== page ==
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“ [240] camp. To regular foraging parties must be intrusted the gathering of provisions and forage at any distance from the road travelled.”

“6. As for horses, mules, wagons, etc., belonging to the inhabitants, the cavalry and artillery may appropriate freely and without limit; discriminating, however, between the rich, who are usually hostile, and the poor and industrious, usually neutral or friendly. Foraging parties may also take mules or horses, to replace the jaded animals of their trains or to serve as pack-mules, for the regiments or brigades. In all foraging of whatever kind, the parties engaged will refrain from abusive or threatening language, and may, where the officer in command thinks proper, give written certificates of the facts, but no receipts; and they will endeavor to leave with each family a reasonable portion for their maintenance.”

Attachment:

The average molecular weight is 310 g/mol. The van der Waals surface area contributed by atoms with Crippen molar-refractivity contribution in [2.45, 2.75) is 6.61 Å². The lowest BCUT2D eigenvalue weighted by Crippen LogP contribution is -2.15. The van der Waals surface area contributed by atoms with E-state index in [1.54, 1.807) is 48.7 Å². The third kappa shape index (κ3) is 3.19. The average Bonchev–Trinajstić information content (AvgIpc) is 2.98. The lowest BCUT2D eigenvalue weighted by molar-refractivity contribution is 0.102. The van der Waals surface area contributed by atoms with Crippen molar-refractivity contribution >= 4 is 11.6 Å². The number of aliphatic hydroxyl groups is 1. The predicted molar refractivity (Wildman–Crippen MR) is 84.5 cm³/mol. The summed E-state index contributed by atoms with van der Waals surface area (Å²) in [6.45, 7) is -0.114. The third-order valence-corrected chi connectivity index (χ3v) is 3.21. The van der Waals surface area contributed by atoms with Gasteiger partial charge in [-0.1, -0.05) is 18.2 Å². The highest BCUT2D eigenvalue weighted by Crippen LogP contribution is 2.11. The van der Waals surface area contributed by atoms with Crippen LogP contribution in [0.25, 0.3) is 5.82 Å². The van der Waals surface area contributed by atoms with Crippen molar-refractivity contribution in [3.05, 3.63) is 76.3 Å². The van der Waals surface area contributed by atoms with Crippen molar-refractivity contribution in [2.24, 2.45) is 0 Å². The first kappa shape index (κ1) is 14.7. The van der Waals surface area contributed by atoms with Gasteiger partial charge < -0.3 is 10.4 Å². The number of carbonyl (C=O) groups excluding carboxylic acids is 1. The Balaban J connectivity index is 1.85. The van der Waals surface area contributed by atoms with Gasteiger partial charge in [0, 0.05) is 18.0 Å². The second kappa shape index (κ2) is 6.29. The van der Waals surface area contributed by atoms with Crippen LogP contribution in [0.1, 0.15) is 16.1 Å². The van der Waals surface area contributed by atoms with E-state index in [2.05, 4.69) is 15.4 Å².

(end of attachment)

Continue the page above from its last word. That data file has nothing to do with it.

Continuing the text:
As Sherman was among the commanders who believed most heartily in having those who provoked the conflict suffer the full measure of their crime, the above instructions seem certainly very mild and humane. On page 182, Vol. II., of his Memoirs, and also on pages 207-8, in a letter to Grant, describing the march, he presents a summary of the working of the plan. His brigade foraging parties, usually comprising about fifty men, would set out before daylight, knowing the line of march for the day, and, proceeding on foot five or six miles from the column, visit every farm and plantation in range. Their plunder consisted of bacon, meal, turkeys, ducks, chickens, and whatever else was eatable for man or beast. These they would load into the farmwagon or family carriage, and rejoin the column, turning over their burden to the brigade commissary. “Often,” says Sherman, “would I pass these foraging parties at the roadside, waiting for their wagons to come up, and was amused at their strange collections — mules, horses, even cattle packed with old saddles, and loaded with hams, bacon, bags of corn-meal, and poultry of every description. ... ”

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